Friday, August 9, 2013

REVIEW: GONE GIRL by Gillian Flynn

Title: Gone Girl
Author: Gillian Flynn
Publisher: Weidenfeld & Nicolson
Publication Date: May 24, 2012
Genre: Psychological Thriller
Reviewed by: Books4Tomorrow
Source: Purchased
My smiley rating: 5/5


Marriage can be a real killer.

On a warm summer morning in North Carthage, Missouri, it is Nick and Amy Dunne’s fifth wedding anniversary. Presents are being wrapped and reservations are being made when Nick’s clever and beautiful wife disappears from their rented McMansion on the Mississippi River. Husband-of-the-Year Nick isn’t doing himself any favors with cringe-worthy daydreams about the slope and shape of his wife’s head, but passages from Amy's diary reveal the alpha-girl perfectionist could have put anyone dangerously on edge. Under mounting pressure from the police and the media—as well as Amy’s fiercely doting parents—the town golden boy parades an endless series of lies, deceits, and inappropriate behavior. Nick is oddly evasive, and he’s definitely bitter—but is he really a killer?

As the cops close in, every couple in town is soon wondering how well they know the one that they love. With his twin sister, Margo, at his side, Nick stands by his innocence. Trouble is, if Nick didn’t do it, where is that beautiful wife? And what was in that silvery gift box hidden in the back of her bedroom closet?


Let me start my review with how the ending made me feel when I finished this book a few hours ago. I felt overwhelmed, shocked, satisfied, afraid, and awed. If I was told to sum up this book in one sentence only, it would be this: hell hath no fury like a woman scorned. None, zero, zilch, nada, nothing.

Gone Girl is a complex read, but nothing overly complicated. Don’t expect to walk away from it unaffected, though. No matter what your gender or what relationship experiences you’ve had in life – good or bad – you’re going to experience a myriad of emotions while reading this novel and relating to these characters in one way or another. It’s impossible not to feel something for either or both of them. Depending on your own current or previous experience with a life partner, you’re going to pick a side in this book. However hard I tried to understand both these characters and feel compassion for them, I just couldn’t. I picked the one who in my opinion was the victim through all that happens in this story, and stuck with that character to the end. Although I have to admit, it wasn’t always easy.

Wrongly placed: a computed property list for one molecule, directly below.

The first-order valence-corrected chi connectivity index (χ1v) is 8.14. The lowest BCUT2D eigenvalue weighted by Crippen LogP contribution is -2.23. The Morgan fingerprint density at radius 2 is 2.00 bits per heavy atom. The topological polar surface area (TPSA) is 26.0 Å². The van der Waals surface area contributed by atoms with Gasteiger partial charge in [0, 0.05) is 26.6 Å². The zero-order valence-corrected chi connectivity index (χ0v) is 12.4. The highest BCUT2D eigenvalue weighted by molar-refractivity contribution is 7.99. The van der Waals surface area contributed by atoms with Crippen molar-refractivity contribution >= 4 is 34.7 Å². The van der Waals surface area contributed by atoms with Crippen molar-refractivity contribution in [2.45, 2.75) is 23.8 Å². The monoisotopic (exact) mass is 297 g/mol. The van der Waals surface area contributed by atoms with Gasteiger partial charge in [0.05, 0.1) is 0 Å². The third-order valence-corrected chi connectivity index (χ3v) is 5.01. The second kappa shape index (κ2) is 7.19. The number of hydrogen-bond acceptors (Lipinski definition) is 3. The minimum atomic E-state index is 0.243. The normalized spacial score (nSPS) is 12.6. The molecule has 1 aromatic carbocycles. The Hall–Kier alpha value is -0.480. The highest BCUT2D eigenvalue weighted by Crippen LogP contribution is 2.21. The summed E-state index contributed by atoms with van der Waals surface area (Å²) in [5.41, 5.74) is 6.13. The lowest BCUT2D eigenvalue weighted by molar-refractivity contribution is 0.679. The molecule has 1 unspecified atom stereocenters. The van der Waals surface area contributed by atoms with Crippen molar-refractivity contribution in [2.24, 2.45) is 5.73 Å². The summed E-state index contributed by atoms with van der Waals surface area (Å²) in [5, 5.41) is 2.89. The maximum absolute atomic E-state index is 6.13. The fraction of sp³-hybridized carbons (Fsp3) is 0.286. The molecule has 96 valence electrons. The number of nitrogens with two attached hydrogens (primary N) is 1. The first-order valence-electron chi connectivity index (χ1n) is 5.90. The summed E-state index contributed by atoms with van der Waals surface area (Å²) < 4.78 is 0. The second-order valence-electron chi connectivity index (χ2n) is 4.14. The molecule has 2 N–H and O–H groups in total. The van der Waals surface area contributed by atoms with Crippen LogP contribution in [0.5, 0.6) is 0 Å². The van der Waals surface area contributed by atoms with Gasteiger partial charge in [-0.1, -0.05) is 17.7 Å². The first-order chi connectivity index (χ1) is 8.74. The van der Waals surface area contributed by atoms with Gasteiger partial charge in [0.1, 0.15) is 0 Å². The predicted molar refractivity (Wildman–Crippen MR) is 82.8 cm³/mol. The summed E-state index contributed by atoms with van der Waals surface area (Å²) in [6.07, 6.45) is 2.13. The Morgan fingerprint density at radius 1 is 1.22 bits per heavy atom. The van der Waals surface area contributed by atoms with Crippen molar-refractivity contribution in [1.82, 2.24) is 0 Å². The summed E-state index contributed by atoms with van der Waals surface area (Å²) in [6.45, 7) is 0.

And here’s something else you should know: this book will mess with your mind. It starts out real slow telling you how Nick and Amy met, how they fell in love, and what their relationship was like those first few glorious years. It was such a slow beginning, in my head I had already given it a three-star rating, because I was a little bored with all the theatrics and the giddiness of a new couple who viewed the world and their new relationship through rose-tinted lenses. Around twenty percent into the book, when things pointed to Nick (the husband) as the culprit in his wife, Amy’s disappearance, did I get interested enough to continue reading on. Almost halfway into the book, I was completely hooked. Was Amy murdered? Was she kidnapped? Did she run away? Where the heck is Amy, and why is Nick so evasive? I’m sure I had it all figured out.